-che

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Central Franconian[edit]

Alternative forms[edit]

  • -elche (see notes below)
  • -je (Ripuarian only; see notes below)

Etymology[edit]

From Old High German -ihhīn, from Proto-Germanic *-ikīną, a double diminutive, from *-ikaz + *-īną.

Pronunciation[edit]

Suffix[edit]

-che (plural -cher)

  1. forms a diminutive noun
    Stadt (town, city) + ‎-che → ‎Städtche

Usage notes[edit]

  • Generally, all diminutive nouns are neuter, but some dialects may still follow the older rule of treating diminutives according to the gender of the basic noun (as in Luxembourgish).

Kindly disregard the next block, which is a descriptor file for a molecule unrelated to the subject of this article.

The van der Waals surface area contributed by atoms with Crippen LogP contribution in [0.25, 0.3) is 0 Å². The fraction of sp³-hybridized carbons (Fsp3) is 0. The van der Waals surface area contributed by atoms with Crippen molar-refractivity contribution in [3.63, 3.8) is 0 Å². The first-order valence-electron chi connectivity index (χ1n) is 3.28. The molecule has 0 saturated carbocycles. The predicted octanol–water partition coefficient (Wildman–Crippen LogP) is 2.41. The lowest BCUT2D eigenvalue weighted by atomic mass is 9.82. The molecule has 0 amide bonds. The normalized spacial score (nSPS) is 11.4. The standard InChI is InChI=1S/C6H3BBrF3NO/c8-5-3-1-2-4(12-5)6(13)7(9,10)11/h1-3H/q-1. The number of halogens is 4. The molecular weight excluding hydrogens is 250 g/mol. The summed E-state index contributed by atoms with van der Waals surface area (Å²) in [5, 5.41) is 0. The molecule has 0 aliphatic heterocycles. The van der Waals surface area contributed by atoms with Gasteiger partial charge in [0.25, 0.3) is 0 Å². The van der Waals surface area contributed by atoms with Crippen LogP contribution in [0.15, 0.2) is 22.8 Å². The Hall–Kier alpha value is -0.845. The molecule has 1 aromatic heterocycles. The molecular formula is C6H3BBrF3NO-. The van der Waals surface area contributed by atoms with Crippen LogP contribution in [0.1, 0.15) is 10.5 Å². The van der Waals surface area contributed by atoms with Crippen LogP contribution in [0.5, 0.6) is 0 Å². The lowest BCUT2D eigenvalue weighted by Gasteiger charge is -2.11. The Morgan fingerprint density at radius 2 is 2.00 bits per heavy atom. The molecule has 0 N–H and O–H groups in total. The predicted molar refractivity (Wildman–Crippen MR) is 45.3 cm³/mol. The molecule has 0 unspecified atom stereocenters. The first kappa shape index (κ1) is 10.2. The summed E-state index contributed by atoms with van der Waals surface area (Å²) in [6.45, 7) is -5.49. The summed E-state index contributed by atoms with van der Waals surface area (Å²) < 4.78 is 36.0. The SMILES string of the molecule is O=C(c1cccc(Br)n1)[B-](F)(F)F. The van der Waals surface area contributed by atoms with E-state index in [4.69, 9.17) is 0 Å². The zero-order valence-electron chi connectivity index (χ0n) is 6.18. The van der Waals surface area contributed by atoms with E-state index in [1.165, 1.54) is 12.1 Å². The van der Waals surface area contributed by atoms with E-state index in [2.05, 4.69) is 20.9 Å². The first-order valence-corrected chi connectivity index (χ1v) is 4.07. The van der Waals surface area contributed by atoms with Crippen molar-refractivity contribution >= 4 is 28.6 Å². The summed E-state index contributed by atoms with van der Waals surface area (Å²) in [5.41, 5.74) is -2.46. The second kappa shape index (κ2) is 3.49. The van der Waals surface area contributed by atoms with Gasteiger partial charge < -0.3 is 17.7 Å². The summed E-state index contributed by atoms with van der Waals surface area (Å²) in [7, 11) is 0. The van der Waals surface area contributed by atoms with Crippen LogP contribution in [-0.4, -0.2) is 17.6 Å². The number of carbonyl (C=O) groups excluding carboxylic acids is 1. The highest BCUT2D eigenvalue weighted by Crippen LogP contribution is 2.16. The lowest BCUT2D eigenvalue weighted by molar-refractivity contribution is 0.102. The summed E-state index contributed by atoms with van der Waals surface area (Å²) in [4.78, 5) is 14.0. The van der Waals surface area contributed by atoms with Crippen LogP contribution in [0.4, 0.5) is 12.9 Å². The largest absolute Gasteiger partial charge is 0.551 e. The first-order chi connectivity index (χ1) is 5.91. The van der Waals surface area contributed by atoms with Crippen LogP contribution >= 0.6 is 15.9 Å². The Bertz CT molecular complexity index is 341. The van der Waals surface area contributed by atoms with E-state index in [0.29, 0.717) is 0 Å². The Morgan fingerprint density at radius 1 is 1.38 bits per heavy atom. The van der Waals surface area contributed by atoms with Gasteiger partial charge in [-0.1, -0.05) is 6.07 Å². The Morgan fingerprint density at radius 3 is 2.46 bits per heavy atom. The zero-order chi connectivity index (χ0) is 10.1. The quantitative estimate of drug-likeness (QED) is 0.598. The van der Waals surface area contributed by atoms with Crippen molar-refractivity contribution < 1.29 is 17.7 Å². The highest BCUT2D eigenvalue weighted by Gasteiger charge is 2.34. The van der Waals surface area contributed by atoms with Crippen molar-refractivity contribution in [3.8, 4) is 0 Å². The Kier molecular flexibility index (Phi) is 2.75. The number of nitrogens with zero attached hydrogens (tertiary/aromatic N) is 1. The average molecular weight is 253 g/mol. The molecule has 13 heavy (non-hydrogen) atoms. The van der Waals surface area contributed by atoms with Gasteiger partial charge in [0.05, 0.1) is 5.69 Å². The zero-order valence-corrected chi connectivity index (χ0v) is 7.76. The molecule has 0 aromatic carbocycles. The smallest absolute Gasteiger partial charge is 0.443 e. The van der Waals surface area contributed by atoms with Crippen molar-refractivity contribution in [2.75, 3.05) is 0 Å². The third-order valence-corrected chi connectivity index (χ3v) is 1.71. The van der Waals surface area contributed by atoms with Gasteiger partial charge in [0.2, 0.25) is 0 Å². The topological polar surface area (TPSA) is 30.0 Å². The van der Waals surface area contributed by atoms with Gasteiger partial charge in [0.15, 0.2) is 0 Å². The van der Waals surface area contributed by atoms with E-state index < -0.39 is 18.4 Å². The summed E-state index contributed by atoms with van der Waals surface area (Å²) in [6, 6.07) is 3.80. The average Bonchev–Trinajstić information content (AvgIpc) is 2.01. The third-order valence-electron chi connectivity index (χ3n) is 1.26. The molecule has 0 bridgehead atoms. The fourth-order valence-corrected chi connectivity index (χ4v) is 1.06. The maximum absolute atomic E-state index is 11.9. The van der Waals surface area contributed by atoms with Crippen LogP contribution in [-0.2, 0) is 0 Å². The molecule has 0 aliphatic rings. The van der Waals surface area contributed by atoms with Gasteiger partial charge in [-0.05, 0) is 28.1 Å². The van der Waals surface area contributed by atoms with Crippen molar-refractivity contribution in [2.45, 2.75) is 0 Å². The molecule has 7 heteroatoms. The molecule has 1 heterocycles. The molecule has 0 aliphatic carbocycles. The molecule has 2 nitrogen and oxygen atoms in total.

• Nouns whose stem ends in a back consonant, namely -ch, -g, -k, -ng, or -sch, regularly use the extended suffix -elche: Bröck (bridge)Bröggelche. However, in Ripuarian an etymological distinction is usually followed, according to which the extended suffix follows only original back consonants but not ones that derive from Old High German (OHG) alveolars; hence: Weng (wine) from OHG wīnWengche (not *Wengelche); Wursch (sausage) from OHG wurstWürschje (not *Würschelche).
  • After -f, -s, -ß, -v, and -sch (if applicable), the suffix -che becomes -je in Ripuarian, but not in Moselle Franconian; hence: Foß (foot) → Ripurian Fößje, Moselle Franconian Feeßche.

Derived terms[edit]


Pennsylvania German[edit]

Etymology[edit]

From Old High German -ihhīn, from Proto-Germanic *-ikīną, a double diminutive, from *-ikaz + *-īną. Compare German -chen, Dutch -ke.

Suffix[edit]

-che (plural -cher)

  1. (diminutive) -let, -ling, -kin

Derived terms[edit]